Short answer: My approximation in dB is SINR=RSRQ + 10*log10(rB*Nsc), where Nsc=12 is the number of subcarriers per Resource Block and rB is the ratio of RS EPRE to PDSCH EPRE as per section 5.2 in TS36.213.

Long answer: The RSRQ can only be measured during OFDM symbols carrying Reference Signals (i.e. symbols 0 and 4 within each slot for 2 transmit antennas), while the PDSCH SINR can be measured on any symbol carrying the PDSCH (i.e. symbols 1, 2, 3, 4, 5 and 6 within slot 0 and 0-6 within slot 1). My formulation is thus valid only for symbol 4 in slot 0 and for symbols 0 and 4 in slot 1. Hence, assuming that the UE is measuring the PDSCH SINR over the whole bandwidth, the SINR in linear units can be written as:

snr=pdsch_rp/pdsch_ni,

where pdsch_rp is the total power (in mW) received in PDSCH resource elements across the whole bandwidth. Similarly, pdsch_ni is the total noise plus interference (in mW) received in PDSCH resource elements across the whole bandwidth, which can be approximated from the RSSI as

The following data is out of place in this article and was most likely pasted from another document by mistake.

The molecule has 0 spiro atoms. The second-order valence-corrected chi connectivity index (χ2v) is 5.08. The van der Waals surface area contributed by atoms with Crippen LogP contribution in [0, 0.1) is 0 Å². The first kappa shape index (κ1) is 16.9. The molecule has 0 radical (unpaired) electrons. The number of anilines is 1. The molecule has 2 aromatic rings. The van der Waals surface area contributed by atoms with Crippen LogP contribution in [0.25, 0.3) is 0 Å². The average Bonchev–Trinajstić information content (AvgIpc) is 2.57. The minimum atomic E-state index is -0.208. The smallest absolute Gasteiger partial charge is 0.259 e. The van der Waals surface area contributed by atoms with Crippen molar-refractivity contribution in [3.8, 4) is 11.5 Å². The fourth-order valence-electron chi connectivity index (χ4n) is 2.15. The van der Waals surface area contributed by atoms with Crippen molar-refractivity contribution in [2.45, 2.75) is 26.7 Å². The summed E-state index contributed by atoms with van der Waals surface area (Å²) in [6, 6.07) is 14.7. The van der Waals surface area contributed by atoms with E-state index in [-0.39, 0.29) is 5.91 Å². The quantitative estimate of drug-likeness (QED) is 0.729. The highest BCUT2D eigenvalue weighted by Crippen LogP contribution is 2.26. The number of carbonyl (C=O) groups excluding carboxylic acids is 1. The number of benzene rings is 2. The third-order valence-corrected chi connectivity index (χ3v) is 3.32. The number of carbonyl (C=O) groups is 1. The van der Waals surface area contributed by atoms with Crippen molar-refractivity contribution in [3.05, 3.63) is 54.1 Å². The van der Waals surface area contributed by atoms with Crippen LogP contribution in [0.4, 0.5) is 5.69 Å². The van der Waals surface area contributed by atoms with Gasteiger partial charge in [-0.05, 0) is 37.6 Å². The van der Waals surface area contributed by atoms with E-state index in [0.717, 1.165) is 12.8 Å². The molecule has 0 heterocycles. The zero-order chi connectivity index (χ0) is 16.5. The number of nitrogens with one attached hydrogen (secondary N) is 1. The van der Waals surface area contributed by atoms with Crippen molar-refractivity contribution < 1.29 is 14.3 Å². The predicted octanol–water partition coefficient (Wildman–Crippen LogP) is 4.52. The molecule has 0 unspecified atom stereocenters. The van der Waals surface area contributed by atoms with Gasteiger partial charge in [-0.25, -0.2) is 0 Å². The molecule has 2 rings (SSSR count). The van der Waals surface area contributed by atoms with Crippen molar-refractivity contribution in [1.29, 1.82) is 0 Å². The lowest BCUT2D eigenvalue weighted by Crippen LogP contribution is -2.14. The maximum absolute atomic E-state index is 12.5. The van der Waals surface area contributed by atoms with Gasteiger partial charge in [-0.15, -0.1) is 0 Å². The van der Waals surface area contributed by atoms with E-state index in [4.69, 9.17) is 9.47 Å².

pdsch_ni=rssi*(Nsc-N_RS)/Nsc,

where N_RS is the number of resource elements carrying Reference Signals in one resource block during a symbol carrying Reference Signals. In addition, the pdsch_rp can be written as

pdsch_rp=rsrp*rB*(Nsc-N_RS)*N,

where N is the number of resource blocks across the whole bandwidth. Then, since rsrq=rsrp*N/rssi, then

snr=rsrq*rB*Nsc

Opinions on this derivation are highly appreciated.

Kubrick, your derivation (approximation) seems correct to me. However a colleague of mine insists that the RSSI contains the power received from any source, including your own signal power, which you don't want to account for in the interference term when calculating the SINR.

So, back to your notation, the interference+noise term would look something like pdsch_ni = rssi - psdch_rp.

Does it make any sense? or should we assume that when TS 36.214 says "RSSI definition: The received wide band power [...]" it only refers to received wide band interference power?